Six Survival Tips for Family Holiday Trips

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“Airplane travel is nature’s way of making you look like your passport photo.” - Al Gore

Travel with kids is an adventure. Oftentimes not the adventure we expect.

The poorly timed poops, the lost pacifiers, the rude awakening at airport security, as you are pulled over into secondary with a screaming baby while you are patted down and every nook and cranny of your carry-on luggage is searched and scanned, and rearranged so you can’t find anything anymore, while the overhead speakers announce your departing flight is boarding.

But holiday travel does not have to be complicated. The better organized you are, the easier it gets. I have learned my lessons from the above true-life travel disasters.

Whether you are traveling near or far, these six survival tips will help make your family trip the wonderful adventure it should be.

1. Travel light.

Get packed the day before while kids are asleep and you can focus. Use a list and don't second guess yourself.

Try not to overpack or underpack. If there are items you can borrow once you get to your destination, do so. Call ahead and ask Mom to pick up a few things like extra diapers and formula, so you won’t have to travel like a Sherpa. I use one suitcase for both kids.

A new product on the market combines carry-on bag with a stroller, solving a number of traveling mommy woes in a single go. Check it out.

2. Organize your Mary Poppins purse.

Place all travel documents in a compartment/folder in your purse that you can easily whip out while checking in or going through security. Avoid the “I'm lost in my handbag” syndrome by using a bag with enough separate compartments to store documents, baby gear (pacifiers, handiwipes), and a few snacks for easy access.

Tip: If traveling by plane, pack a carry-on ziplock with medications your children might need, such as infant fever reducer, throat soothers, gas or allergy relief.

3. Give yourself extra time to get to your destination.

You never know when a tantrum or dirty diaper will erupt, but they almost always do - especially when you are rushed. Factor extra time into your travel itinerary to deal with inevitable delays.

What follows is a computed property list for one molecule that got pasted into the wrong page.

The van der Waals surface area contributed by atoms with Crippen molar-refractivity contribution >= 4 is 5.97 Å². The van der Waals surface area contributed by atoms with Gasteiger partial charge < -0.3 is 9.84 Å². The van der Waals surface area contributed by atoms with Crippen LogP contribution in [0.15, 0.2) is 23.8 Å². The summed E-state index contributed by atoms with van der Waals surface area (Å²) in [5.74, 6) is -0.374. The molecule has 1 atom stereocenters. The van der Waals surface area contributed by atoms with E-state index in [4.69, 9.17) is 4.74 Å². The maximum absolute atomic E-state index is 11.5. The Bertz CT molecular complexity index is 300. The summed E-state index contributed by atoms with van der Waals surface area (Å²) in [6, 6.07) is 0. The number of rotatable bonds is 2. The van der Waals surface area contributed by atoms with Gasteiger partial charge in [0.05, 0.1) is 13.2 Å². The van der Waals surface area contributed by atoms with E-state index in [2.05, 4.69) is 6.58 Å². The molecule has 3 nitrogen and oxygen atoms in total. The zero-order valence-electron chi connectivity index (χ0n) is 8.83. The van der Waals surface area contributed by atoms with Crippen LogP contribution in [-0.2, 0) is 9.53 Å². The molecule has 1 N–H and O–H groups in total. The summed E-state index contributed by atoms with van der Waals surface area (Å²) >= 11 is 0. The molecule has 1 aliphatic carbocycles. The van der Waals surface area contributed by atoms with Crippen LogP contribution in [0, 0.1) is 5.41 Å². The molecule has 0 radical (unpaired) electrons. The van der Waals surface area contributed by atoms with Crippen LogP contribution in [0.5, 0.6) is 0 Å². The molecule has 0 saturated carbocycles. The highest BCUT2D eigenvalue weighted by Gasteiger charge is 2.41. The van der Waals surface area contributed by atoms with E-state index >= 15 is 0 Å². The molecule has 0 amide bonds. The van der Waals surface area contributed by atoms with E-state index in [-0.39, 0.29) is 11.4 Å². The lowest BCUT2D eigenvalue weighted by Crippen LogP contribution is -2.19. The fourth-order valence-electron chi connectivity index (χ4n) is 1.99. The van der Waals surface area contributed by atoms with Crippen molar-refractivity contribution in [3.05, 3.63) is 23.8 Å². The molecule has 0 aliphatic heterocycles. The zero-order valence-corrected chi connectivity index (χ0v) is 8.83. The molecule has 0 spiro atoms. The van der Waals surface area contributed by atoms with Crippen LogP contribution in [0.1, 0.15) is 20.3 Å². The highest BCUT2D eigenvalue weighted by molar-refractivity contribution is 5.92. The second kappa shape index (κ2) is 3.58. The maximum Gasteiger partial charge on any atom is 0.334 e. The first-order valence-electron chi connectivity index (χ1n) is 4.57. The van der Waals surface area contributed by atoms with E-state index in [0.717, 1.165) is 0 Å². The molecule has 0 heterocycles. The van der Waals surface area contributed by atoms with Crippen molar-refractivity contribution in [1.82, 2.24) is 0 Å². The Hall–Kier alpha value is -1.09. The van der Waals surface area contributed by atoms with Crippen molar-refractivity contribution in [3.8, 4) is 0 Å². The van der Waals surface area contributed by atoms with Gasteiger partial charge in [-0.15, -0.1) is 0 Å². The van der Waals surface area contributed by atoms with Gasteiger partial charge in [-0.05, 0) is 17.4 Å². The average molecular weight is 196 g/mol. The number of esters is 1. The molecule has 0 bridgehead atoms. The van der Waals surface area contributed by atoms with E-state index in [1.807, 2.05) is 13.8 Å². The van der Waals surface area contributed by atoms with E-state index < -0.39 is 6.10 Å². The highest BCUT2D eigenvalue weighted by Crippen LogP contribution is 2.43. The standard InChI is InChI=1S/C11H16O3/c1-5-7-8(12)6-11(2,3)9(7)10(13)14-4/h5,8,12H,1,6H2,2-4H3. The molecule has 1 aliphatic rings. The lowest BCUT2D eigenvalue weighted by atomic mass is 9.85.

4. Ace airport security.

Use the Green Circle Family Lanes, where you will be allowed extra time and assistance to get through the lines. Know the TSA regs and pack your carry-ons accordingly. The following tips are based on November 2012 guidelines.

  • Gels, aerosols and liquids should fit into one quart-sized ziplock per passenger. Maximum container size is 3.4 ounces.
  • Liquids like medicine, baby formula/food, breastmilk or juice do not have to be in baggies, and can be higher than the 3.4 oz. regulation amount. You do have to notify the TSA officer that you are carrying these extra-fluid items.
  • Dress for a Magic Mike night out. Wear easy slip on/off shoes, jackets, belts. Children under 12 can leave their shoes on. Be sure your little ones aren’t wearing anything metal that could set off beepers. If you are carrying your baby in a sling, you may get an extra pat-down, even if no alarm goes off.
  • If they are old enough, prepare your children beforehand on what to expect when they go through security. Explain to them why they need to stay close and follow instructions, and not to be afraid if the beeper sounds.

5. Fill their bellies.

What is worse than a tired baby? A hungry one! Make sure you have plenty of snacks (infant formula, finger foods) for your little ones to enjoy for the duration of your travel.

Tip: On flights with kids, have a baby bottle ready for take-off and landing. Swallowing will help your baby’s ears adjust to pressure changes. For older children, a low-sugar lollipop works great.

6. Entertainment makes time fly.

Buy a new toy for the trip, bring books, iPad, pacifiers, a pony - whatever it takes to keep your children from reaching octave levels that break the sound barrier. Music is a great soother. Don’t forget comfort items like a favorite teddy, sleep pillow or soft blanket.

Happy travels!

Ciao,

Princess Ivana